Let’s Talk About Love, Rock n’ Roll and Giant Robots: The Twilight of My Macross Fandom

Ever since taking my first hit of anime with the Macek-brewed mashup that was Robotech, I’ve had a soft spot for transformable giant robots, idol singers and all the other goofy shit the Macross franchise encompasses. As long as I’ve been an anime fan I’ve been a fan of Macross, the Babylon 5 to Gundam’s Star Wars. While Macross had a huge presence among western fandom thanks to Carl Macek’s frankencartoon, Macross wasn’t as overexposed as the V-finned über-franchise, meaning that as a fan you valued each sequel you got and benefited from Shoji Kawamori’s habit of making each new part of Macross canon different and not continually treading over the same ground.

Which is exactly why after 14 years of doodling VF-1s in the margins of my school assignments and following the recent disappointments of Macross Zero and Macross Frontier, I find myself wondering if maybe I’m just not much of a fan anymore.

A tasteful contrast to Gundam, which was painfully overexposed and over-merchandised 10 years ago, Kawamori’s insistence that each new Macross sequel actually be a worthwhile project helped the franchise stay interesting and fresh without getting tired. When he came back to Macross in the mid 90s with Macross Plus and Macross 7, both were significant departures from the original TV series.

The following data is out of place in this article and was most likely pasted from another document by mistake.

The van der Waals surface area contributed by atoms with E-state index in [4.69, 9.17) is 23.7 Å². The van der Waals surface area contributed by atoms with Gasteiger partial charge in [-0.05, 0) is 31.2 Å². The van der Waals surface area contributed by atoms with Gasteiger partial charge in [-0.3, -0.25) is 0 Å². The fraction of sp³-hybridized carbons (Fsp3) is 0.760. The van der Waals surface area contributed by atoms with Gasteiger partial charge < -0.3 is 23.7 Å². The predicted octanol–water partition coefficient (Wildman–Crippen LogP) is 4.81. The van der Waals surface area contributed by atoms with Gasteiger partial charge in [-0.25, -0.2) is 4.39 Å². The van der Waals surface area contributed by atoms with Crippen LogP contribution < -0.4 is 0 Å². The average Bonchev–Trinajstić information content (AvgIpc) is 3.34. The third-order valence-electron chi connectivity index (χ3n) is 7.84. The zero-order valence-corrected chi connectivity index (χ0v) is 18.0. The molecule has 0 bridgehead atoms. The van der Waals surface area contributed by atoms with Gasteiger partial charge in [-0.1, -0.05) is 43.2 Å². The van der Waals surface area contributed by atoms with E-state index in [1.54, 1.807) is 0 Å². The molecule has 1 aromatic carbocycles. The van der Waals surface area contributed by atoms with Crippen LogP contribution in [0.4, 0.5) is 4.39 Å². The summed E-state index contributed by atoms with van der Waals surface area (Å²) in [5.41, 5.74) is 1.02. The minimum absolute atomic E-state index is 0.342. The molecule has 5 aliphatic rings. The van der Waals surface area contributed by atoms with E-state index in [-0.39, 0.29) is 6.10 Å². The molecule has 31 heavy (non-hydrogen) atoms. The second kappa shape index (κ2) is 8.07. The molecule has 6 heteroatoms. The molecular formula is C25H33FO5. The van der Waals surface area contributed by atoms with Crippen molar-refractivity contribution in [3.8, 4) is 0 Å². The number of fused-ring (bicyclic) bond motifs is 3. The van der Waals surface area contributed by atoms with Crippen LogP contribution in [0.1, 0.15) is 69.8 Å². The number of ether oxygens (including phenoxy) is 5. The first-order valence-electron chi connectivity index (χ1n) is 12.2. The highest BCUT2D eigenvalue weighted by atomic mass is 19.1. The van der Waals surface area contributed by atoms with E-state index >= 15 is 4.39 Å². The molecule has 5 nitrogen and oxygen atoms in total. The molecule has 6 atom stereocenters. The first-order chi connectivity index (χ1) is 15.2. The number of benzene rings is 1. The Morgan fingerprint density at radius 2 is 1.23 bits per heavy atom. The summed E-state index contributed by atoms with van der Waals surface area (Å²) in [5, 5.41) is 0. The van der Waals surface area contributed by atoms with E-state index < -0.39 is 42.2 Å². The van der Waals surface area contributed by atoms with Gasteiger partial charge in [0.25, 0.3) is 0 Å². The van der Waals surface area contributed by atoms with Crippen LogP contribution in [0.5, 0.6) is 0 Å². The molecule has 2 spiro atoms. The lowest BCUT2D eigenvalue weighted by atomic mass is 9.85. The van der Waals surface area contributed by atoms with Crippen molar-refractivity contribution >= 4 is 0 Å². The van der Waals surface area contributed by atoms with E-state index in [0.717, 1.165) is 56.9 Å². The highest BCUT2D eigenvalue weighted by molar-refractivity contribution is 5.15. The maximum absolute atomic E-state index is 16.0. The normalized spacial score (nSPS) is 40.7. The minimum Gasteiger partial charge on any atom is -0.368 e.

In a world where almost every new Gundam spinoff starts with the same discovery of a prototype Gundam and features a mask-wearing antagonist, the fact that Kawamori didn’t recycle the same tropes with every new spinoff was a huge benefit to the franchise. Imagine if every new Gundam series was as fresh and original as G Gundam or Gundam 0080, that’s kind of what Macross was.

As much as Macross 7 had its faults with pacing, filler episodes and ridiculous amounts of recycled animation; it was new, it was different, it didn’t take itself seriously and featured a protagonist who wasn’t the same emo cookie-cutter mecha pilot. Macross Plus was an irrelevant story about three jerks who couldn’t get over themselves with some Top Gun thrown in for good measure, but it was gorgeously produced and didn’t feature the same worn-out mecha cliches. Things got better with Macross 7 Dynamite, which had all the insanely great aspects of Macross 7 without all the crap.